EBBA completed the design of a vertical extension to a modest historic building built in the 1870s as part of the largest children’s hospital in Manchester, UK. Of only two remaining buildings left behind, the lodge - a former gate house to the hospital - was transformed into a nursery in 2012 and was later enlarged to accommodate the client’s growing needs.
Over the years the small masonry structure had been added to without much regard for its architectural qualities or the integrity of its form, involving a careful process of uncovering and re-ordering the architecture. EBBA were commissioned to add a significant extension to provide much needed space for teaching and the staff. Dealing with a complicated ageing structure and the challenges of its previous transformations set the project's limitations and opportunities.
The original architecture is humble and unpretentious, apart from two of its sides that have tried to present a mature elevation onto the street. The form of the new massing is a playful attempt at tying the project to the character of the site, one dominated by the detached houses and pitched roofs, while also wanting to create a tent-like form that the children could relate to. The shape of the plan is defined by the perimeter of the building, while in places it steps back to respect the prominence of the window bays of the existing structure.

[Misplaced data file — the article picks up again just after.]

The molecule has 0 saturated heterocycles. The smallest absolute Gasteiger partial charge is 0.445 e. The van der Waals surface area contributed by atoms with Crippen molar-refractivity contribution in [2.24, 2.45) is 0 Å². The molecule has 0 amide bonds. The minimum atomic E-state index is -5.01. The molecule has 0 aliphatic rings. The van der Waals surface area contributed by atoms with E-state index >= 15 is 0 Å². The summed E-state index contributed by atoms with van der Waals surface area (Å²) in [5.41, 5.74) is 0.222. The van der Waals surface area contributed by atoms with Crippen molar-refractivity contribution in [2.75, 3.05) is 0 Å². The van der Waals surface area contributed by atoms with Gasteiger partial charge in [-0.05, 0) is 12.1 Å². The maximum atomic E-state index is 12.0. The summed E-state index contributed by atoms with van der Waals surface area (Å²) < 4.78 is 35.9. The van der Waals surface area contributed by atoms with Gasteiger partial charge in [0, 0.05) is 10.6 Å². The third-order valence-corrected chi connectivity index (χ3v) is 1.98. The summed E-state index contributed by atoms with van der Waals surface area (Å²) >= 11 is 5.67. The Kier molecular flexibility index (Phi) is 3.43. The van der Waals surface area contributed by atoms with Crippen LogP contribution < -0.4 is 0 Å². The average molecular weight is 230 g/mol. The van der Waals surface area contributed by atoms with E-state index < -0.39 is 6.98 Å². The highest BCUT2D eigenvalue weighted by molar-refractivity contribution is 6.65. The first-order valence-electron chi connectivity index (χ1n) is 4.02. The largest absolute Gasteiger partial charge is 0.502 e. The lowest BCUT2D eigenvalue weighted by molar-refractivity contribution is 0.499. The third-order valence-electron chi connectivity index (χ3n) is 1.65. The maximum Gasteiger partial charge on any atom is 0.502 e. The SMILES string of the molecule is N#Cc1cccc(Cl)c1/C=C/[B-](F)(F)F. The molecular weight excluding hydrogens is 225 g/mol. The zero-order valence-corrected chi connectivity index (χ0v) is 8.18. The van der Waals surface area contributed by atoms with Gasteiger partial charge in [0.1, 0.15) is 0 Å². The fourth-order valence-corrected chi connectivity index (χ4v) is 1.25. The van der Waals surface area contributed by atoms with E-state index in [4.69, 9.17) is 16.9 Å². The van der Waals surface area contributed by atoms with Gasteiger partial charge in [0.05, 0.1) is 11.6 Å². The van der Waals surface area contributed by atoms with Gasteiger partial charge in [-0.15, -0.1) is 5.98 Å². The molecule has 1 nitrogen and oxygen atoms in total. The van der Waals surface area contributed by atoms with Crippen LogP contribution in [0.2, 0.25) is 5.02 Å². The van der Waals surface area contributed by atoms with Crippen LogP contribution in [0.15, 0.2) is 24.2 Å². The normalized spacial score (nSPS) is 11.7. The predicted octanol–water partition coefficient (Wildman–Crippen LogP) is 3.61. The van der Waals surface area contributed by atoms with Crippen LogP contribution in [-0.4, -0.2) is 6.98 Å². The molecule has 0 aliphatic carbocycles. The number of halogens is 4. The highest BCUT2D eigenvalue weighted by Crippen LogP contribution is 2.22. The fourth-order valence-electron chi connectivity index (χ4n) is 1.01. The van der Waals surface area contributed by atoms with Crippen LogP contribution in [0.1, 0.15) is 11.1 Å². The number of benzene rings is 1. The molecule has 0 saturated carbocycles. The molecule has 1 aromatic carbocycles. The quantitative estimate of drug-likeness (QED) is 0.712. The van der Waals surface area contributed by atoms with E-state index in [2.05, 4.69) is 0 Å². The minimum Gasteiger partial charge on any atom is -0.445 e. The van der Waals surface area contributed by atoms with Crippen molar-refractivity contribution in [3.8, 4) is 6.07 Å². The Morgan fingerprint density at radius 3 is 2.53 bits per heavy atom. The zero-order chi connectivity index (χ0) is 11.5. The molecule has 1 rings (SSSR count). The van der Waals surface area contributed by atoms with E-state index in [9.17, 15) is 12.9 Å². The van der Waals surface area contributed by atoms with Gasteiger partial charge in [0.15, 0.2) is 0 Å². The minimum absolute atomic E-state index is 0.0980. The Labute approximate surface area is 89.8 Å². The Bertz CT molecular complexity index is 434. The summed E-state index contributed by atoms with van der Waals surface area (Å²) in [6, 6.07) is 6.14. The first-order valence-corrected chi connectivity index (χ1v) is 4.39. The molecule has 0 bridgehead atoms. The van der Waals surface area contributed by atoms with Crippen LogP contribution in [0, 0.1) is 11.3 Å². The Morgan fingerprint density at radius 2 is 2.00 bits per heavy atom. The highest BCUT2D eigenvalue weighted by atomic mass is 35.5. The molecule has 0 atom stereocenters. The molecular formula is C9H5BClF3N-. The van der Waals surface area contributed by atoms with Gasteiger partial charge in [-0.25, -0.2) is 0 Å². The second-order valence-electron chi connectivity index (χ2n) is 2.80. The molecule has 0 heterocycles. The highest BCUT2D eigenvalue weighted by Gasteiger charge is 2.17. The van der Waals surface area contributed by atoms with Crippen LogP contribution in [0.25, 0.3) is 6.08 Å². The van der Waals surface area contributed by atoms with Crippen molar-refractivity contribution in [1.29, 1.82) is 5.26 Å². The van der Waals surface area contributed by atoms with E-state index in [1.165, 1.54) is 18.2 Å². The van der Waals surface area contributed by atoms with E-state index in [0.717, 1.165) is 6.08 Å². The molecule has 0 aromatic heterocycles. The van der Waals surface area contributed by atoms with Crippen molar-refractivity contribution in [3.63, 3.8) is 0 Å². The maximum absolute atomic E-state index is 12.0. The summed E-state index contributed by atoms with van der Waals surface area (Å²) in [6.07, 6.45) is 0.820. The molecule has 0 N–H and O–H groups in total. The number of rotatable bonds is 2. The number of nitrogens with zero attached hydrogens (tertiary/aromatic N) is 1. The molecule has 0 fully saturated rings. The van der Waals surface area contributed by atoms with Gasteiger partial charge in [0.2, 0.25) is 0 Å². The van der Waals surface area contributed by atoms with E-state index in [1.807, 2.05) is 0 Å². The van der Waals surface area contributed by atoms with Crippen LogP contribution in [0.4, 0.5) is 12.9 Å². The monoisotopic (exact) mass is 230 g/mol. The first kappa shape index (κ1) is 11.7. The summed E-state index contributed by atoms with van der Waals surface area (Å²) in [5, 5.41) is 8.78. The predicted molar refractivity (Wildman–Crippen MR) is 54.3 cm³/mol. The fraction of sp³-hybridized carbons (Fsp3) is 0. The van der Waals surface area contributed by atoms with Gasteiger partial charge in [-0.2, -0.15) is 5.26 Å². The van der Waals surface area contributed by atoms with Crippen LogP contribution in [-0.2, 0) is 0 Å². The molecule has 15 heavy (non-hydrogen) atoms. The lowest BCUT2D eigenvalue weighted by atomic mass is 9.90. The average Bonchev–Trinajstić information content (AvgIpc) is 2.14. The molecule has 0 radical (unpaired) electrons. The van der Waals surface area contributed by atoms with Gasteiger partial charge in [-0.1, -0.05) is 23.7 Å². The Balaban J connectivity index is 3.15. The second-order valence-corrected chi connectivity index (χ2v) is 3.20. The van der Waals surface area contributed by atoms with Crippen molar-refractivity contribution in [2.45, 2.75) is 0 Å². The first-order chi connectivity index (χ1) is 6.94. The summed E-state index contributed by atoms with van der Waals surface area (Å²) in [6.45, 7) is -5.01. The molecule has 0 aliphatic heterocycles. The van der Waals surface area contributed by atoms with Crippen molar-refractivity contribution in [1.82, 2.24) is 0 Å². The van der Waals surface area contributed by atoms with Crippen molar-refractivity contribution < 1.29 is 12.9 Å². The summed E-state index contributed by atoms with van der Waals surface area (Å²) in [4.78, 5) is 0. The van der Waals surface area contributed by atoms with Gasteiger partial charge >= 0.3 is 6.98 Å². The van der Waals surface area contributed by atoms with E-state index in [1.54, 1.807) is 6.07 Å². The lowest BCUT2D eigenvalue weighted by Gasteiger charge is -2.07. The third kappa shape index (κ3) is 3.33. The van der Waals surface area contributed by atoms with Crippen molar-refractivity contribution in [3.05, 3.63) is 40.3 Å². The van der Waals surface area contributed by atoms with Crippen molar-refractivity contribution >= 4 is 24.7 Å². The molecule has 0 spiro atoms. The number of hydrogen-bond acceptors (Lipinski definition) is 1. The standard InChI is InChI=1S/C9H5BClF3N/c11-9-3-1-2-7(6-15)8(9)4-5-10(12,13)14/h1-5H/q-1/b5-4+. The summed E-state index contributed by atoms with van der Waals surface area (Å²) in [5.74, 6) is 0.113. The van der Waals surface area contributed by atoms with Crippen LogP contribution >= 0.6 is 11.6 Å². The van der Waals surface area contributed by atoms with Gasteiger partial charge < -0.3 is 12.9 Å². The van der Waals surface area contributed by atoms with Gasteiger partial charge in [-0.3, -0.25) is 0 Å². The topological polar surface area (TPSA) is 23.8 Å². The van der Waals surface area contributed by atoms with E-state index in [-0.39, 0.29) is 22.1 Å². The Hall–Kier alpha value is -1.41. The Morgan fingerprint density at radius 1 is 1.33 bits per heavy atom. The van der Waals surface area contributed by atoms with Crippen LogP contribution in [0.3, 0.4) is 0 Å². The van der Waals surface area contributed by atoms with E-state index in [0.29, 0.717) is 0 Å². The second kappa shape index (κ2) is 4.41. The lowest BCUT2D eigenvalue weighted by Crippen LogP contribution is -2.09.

The extension is a new addition that attempts to complement the whole, while tying it in to the surrounding context. The strong banding created by the different staining processes on the cladding help to give a soft appearance and makes reference to the darker brick detailing around the existing building. The ambition for the architecture was to try to express an understanding of modern buildings being made of layers.
Internally the project offers an impressive set of spaces for early years learners. Designed as a sequence of rooms, the main pre-school area intends to offer opportunities for discovery and exploration. Staggered as three rooms within a room incrementally getting larger, the plan helps to compartmentalise the big teaching space. Tall ceilings rise with the pitch of the roof to create an airy, uplifting learning environment with walls and apex meeting to create a complex interior form like the early houses of Shinohara.
The low windows are imagined as large openings in the wall to provide views out to the garden and a large tree; even for small children. Big niches designed into the windows offer spaces to climb into and play, and a new grand staircase helps to elevate the communal areas, bringing light down in to what used to be a windowless corridor.